The more you know about Steven Spielberg’s life and childhood the less surprises there will be in The Fabelmans. Steven Spielberg was born in Ohio but lived in New Jersey as a young boy before his father moved his family out west every time he got a new job working as an electrical engineer, he was an Eagle Scout, and he started making movies at a very young age. The Fabelmans starts in New Jersey and goes to the up and coming suburbs outside of Phoenix, Arizona and then later they all move to Northern California. Everywhere he went the movie made it a point to emphasize that this family was the only Jewish family around. They were the only ones without Christmas lights, the only ones that celebrated Chanukah, and by the time the main character is in high school he is called a kike and bullied terribly by jocks for being Jewish. The real Steven Spielberg has admitted to struggling with his Jewish identity during his youth. He hated being Jewish for years and it took a long time for him to accept his religion. From looking at his filmography it seems that he has embraced his Judaism and often makes films about the struggles Jewish people have faced like his holocaust epic Schindler’s List which to date is the only Spielberg directed film to win the Academy Award for Best Picture, to inserting small moments in films like his Indiana Jones movies, to his World War II combat picture Saving Private Ryan. A lot of his movies could be looked at as Spielberg inserting Jewish vengeance throughout history in places where Jews were mistreated or persecuted. From Indiana Jones played by Harrison Ford, who happens to be part Jewish in real life, punching out Nazis in Raiders of the Lost Ark (1981), to his criminally underrated Best Picture nominee Munich (2005) probably the darkest Spielberg film which tells the story of the Mossad agents who sought revenge against the terrorists behind the massacre of the Israeli athletes at the 1972 Olympics. None of those movies could have been directed by someone who did not see the world through Jewish eyes and if they were they likely would have been very different movies. Steven Spielberg is clearly very proud of his Jewish heritage but according to The Fabelmans it took him a while to get comfortable with that part of his identity.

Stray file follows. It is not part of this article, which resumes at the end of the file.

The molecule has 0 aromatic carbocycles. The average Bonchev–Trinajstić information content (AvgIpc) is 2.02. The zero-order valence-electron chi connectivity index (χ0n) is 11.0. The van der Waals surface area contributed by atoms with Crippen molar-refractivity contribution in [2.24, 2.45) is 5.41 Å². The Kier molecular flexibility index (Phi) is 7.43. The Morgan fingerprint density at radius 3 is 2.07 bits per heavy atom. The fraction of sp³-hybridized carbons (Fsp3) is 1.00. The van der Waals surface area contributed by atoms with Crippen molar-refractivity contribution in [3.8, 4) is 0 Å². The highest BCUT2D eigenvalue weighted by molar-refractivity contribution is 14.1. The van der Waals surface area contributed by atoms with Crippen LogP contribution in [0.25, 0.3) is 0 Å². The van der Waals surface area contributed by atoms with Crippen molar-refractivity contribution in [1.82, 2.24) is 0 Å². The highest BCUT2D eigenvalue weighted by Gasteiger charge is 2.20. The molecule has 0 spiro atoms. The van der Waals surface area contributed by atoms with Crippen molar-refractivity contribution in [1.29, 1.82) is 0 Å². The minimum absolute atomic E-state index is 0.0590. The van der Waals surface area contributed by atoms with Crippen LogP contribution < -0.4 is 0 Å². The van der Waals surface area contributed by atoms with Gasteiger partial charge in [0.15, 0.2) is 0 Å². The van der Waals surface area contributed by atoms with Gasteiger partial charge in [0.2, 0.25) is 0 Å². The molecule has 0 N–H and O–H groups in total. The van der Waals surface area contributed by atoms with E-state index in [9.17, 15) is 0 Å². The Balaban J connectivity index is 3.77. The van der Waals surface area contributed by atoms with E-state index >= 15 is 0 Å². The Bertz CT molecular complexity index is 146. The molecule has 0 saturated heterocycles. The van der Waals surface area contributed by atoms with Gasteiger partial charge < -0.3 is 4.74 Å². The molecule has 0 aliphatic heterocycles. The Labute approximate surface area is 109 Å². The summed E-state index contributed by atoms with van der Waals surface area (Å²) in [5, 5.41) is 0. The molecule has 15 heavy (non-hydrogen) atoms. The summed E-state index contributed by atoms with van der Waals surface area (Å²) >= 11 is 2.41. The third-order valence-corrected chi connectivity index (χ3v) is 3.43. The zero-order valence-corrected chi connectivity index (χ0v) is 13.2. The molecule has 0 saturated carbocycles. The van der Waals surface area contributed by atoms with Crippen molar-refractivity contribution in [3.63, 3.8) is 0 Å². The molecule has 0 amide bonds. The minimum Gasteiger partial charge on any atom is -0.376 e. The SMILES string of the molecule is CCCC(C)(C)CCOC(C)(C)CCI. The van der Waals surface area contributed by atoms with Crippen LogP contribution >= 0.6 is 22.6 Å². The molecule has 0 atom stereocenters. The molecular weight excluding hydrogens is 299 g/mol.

The Fabelmans works as a personal story that all audiences can relate to and one of the main reasons why is because of the performances. This may be hard to believe but no actor had ever won an Academy Award for a Steven Spielberg film until Daniel Day-Lewis in Lincoln (2012) and since then it seems he has directed many Oscar winning or at the very least Oscar nominated performances from his movies like Bridge of Spies (2015), The Post (2017), and West Side Story (2021). He seemed to spend the first several decades making big imaginative spectacles that also had strong emotional cores which made his movies extremely profitable and then he started to grow and focus more on dramatic fare that touches on the same emotions as his big blockbusters but allowed his actors more of a chance to be the focal point. The performances in The Fabelmans are no exception to his recent output. Paul Dano and Michelle Williams are both superb as his parents and we see their marriage struggle through their son’s eyes. Both Paul Dano and Michelle Williams are probably more well known for some of their early roles in the late 90’s and early 2000’s when they were teenagers and in their early twenties but their acting here shows they are both clearly ready and able to take on more mature roles as mothers and fathers with complexities that they can illustrate to audiences. Gabriel LaBelle does a great job carrying a lot of the heavy weight at the heart of the film as Sam Fabelman as we are witnessing the events unfold from his and his cameras point of view. He shows here that after seeing him in The Fabelmans he can probably handle just about any acting challenge thrown his way.
As usual with Spielberg’s films some elements that could have been a surprise are a bit too obvious in The Fabelmans. The camera lingers too long on some shots to make it clear that these shots are going to foreshadow events that will happen. It is not a perfect film but it does generate a perfect amount of empathy that at 151 minutes most viewers will be fully absorbed in this family drama and not feel the need to check their watch. The last scene is easily one of the best five minutes in any motion picture from the last few years and the final shot is a sight gag, but it is so whimsical and perfectly encapsulates everything we just saw it is the only way The Fabelmans could have possibly ended. It illustrates optimism and after all of the difficulties we saw our main character go through we know that he is smiling, his future is bright and Spielberg has delivered another great film where audiences are guaranteed to walk out smiling and feeling better about their future.
Leave a Reply